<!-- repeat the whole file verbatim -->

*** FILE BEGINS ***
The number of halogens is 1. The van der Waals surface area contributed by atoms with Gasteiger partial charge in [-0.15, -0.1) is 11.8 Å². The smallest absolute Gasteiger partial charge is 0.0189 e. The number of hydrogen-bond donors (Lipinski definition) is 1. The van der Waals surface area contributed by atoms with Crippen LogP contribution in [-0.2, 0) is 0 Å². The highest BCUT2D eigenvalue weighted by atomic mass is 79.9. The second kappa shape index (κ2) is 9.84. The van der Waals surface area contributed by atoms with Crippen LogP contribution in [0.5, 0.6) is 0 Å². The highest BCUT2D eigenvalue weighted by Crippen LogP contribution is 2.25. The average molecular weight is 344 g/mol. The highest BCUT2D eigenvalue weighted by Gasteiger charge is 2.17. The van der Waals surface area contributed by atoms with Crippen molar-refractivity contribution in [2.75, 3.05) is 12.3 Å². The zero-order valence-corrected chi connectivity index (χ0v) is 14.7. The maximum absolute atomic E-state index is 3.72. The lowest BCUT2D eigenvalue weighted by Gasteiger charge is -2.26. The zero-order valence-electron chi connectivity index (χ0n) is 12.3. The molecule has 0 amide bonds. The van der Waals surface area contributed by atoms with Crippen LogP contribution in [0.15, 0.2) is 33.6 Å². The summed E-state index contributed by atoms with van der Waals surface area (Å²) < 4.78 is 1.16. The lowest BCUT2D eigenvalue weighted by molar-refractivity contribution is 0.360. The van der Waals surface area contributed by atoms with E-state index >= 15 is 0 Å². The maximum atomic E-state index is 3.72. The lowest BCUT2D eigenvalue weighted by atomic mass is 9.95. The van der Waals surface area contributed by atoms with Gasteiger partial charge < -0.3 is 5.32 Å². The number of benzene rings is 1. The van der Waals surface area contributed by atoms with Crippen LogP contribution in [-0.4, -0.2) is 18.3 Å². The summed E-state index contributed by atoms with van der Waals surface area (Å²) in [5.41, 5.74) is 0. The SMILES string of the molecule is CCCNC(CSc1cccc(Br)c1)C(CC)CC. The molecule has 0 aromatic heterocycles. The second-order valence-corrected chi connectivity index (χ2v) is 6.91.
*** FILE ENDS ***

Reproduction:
The number of halogens is 1. The van der Waals surface area contributed by atoms with Gasteiger partial charge in [-0.15, -0.1) is 11.8 Å². The smallest absolute Gasteiger partial charge is 0.0189 e. The number of hydrogen-bond donors (Lipinski definition) is 1. The van der Waals surface area contributed by atoms with Crippen LogP contribution in [-0.2, 0) is 0 Å². The highest BCUT2D eigenvalue weighted by atomic mass is 79.9. The second kappa shape index (κ2) is 9.84. The van der Waals surface area contributed by atoms with Crippen LogP contribution in [0.5, 0.6) is 0 Å². The highest BCUT2D eigenvalue weighted by Crippen LogP contribution is 2.25. The average molecular weight is 344 g/mol. The highest BCUT2D eigenvalue weighted by Gasteiger charge is 2.17. The van der Waals surface area contributed by atoms with Crippen molar-refractivity contribution in [2.75, 3.05) is 12.3 Å². The zero-order valence-corrected chi connectivity index (χ0v) is 14.7. The maximum absolute atomic E-state index is 3.72. The lowest BCUT2D eigenvalue weighted by Gasteiger charge is -2.26. The zero-order valence-electron chi connectivity index (χ0n) is 12.3. The molecule has 0 amide bonds. The van der Waals surface area contributed by atoms with Crippen LogP contribution in [0.15, 0.2) is 33.6 Å². The summed E-state index contributed by atoms with van der Waals surface area (Å²) < 4.78 is 1.16. The lowest BCUT2D eigenvalue weighted by molar-refractivity contribution is 0.360. The van der Waals surface area contributed by atoms with E-state index >= 15 is 0 Å². The maximum atomic E-state index is 3.72. The lowest BCUT2D eigenvalue weighted by atomic mass is 9.95. The van der Waals surface area contributed by atoms with Gasteiger partial charge < -0.3 is 5.32 Å². The number of benzene rings is 1. The van der Waals surface area contributed by atoms with Crippen LogP contribution in [-0.4, -0.2) is 18.3 Å². The summed E-state index contributed by atoms with van der Waals surface area (Å²) in [5.41, 5.74) is 0. The SMILES string of the molecule is CCCNC(CSc1cccc(Br)c1)C(CC)CC. The molecule has 0 aromatic heterocycles. The second-order valence-corrected chi connectivity index (χ2v) is 6.91.